Tutorial on Embodiment

5.2.2. Categorization in artificial agents


Traditional Categories

Following the approach of traditional symbolic AI (see section Traditional AI and its problems), one starts with categories - symbols - that represent objects in the world. However, the instance of those objects in the real world have to be mapped onto the internal representation - a non-trivial task. There is a number of reasons for this: ‘'First, based on the stimulation impinging on its sensory arrays (sensation) the agent has to rapidly determine and attend to what needs to be categorized. Second, the appearance and properties of objects or events in the environment being classified fluctuate continuously, for example owing to occlusions, or changes of distances and orientations with respect to the agent. And third, the environmental condi­tions (e.g., illumination, viewpoint, and background noise) vary considerably. There is much relevant work in computer vision that has been devoted to extracting scale- and translation-invariant low-level visual features and high-level multidimensional representations for the purpose of robust perceptual categorization (Riesenhuber & Poggio, 2002). Following this approach, however, categorization often turns out to be a very difficult if not an impossible computational feat, especially when sufficiently detailed informa­tion is lacking." (Pfeifer et al., 2008)


Embodied Categories

Embodied agents can, however, follow an alternative strategy: they can exploit the interaction with the environment to generate raw data that greatly simplifies the discrimination. One example are the sensory-motor coordination (SMC) agents (Pfeifer & Scheier, 1997; see Video These robots need to discriminate between small and big wooden cylinders. Later, they can pick up the small ones and bring them to a container at the side of their arena while ignoring the big ones. To tell apart identical cylinders that differ only in size is very difficult by visual means only. However, the SMC agents wonderfully demonstrate how sensory-motor coordination can be exploited: the robots have a built-in reflex to circle around objects. Like that, the discrimination becomes much easier - the robot's angular velocity is enough to disambiguate the cylinders. That is, thanks to sensory-motor coordination new information is generated (information that cannot be available when looking at an object only; cf. section Information self-structuring through sensory-motor coordination). Note the crucial importance of action. Beer (2003) illustrates a similar point on even simpler simulated agents that discriminate between circle and diamond objects.


Video Sensory-motor coordination agents.


Classical vs. embodied categorization*

Let us compare the categories that we have just come across with catego­ries as symbols as we know them from classical symbolic AI. Taking the SMC agents' case study, if it was realized in a symbolic architecture, we should find a ‘big cylinder' symbol, which represents the bigger cylinders and onto which the instances of diamonds in the real world need to be mapped (a nontrivial task, as descri­bed above). Moreover, once again, the pitfall of this approach is that cognitive processing becomes detached from real world interaction and from meaning for the agent (the symbol grounding problem). On the other hand, when one examines the control architectures used by Pfeifer & Scheier (1997) or by Beer (2003), it is not possible to identify a site where the catego­ries (big vs. small cylinders, or circles vs. diamonds) reside. Beer's dynamical systems analysis of the behaving agent does not reveal clear neural correlates of ‘circles' or ‘diamonds' either. Rather than corresponding to ‘labels' defined from the outside, the categories are in fact behaviors. A small cylinder can be grasped, whereas a big one cannot; a circle is caught by the agent, whereas a diamond is avoided. Thus, categories are intrinsically meaningful to the agent and they are emergent from complex system-environment dynamics (see also Kuniyoshi et al., 2004).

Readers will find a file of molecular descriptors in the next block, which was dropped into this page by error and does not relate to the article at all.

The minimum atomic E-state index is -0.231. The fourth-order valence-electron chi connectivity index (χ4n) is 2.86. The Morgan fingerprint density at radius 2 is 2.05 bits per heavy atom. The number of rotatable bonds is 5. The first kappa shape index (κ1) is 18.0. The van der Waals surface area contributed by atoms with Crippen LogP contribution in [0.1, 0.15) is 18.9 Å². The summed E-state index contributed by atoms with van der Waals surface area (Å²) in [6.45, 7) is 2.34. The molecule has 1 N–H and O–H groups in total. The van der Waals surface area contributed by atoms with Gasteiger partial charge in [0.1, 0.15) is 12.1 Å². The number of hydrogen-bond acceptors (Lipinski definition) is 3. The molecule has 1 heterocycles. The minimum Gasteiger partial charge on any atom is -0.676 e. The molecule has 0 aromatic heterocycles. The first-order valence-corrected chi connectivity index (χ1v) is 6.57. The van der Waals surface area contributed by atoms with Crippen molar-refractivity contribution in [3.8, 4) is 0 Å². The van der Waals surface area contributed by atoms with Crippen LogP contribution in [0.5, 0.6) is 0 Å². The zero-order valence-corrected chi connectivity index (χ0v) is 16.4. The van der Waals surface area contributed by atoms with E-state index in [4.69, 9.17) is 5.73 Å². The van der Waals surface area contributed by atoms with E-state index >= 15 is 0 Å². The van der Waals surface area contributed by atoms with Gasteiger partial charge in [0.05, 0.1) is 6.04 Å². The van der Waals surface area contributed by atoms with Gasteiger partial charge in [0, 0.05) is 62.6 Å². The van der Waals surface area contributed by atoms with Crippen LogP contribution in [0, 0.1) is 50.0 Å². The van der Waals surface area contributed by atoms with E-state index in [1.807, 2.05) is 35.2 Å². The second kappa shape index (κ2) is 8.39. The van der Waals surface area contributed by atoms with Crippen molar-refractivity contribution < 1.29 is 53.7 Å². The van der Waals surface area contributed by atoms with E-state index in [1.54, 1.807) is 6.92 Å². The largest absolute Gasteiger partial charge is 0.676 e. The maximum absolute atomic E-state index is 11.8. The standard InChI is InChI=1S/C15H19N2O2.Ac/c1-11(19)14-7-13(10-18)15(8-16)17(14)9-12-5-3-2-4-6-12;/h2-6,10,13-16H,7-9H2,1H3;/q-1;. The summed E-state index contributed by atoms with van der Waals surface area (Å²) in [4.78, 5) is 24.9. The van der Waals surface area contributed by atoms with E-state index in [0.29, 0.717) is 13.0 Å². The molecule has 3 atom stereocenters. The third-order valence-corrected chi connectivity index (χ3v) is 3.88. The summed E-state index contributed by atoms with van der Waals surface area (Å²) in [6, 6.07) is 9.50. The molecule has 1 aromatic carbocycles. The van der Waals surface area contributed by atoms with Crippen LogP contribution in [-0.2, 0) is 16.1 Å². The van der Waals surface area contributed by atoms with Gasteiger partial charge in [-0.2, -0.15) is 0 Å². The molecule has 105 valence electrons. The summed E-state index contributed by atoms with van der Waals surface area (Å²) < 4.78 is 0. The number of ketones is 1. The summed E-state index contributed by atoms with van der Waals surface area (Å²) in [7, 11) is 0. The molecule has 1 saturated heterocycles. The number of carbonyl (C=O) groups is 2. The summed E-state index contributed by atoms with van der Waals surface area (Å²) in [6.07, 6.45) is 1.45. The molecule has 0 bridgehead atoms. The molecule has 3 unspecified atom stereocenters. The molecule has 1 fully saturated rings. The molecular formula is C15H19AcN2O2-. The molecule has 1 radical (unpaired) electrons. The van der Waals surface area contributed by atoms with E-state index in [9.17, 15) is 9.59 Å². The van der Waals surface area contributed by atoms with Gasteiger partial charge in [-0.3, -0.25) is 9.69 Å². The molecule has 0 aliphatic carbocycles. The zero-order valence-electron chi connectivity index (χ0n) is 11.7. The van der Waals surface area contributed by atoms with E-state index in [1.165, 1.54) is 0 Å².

*This section has been adapted from Hoffmann & Pfeifer, 2011.



Beer, R. (2003). The dynamics of active categorical perception in an evolved model agent. Adaptive Behavior 11, 209-43.
Hoffmann, M. & Pfeifer, R. (2011), The implications of embodiment for behavior and cognition: animal and robotic case studies, in W. Tschacher & C. Bergomi, ed., 'The Implications of Embodiment: Cognition and Communication', Exeter: Imprint Academic, pp. 31-58.
Kuniyoshi, Y., Yorozu, Y., Ohmura, Y., Terada, K., Otani, T., Nagakubo, A. & Yamamoto, T. (2004). From humanoid embodiment to theory of mind. In F. Iida, R. Pfeifer, L. Steels, & Y. Kuniyoshi (eds.), Embodied Artificial Intelligence (pp. 202-18). Springer: Berlin.
Pfeifer, R. & Scheier, C. (1997). Sensory-motor coordination: The metaphor and beyond. Robotics and Autonomous Systems 20, 157-78.
Pfeifer, R., Lungarella, M. & Sporns, O. (2008). The synthetic approach to embodied cognition: a primer. In O. Calvo & A. Gomila (eds.), Handbook of Cognitive Science (pp. 121-137). Amsterdam: Elsevier.
Riesenhuber, M. & Poggio, T. (2002). Neural mechanisms of object recognition. Current Opinion in Neurobiology 22, 162-8.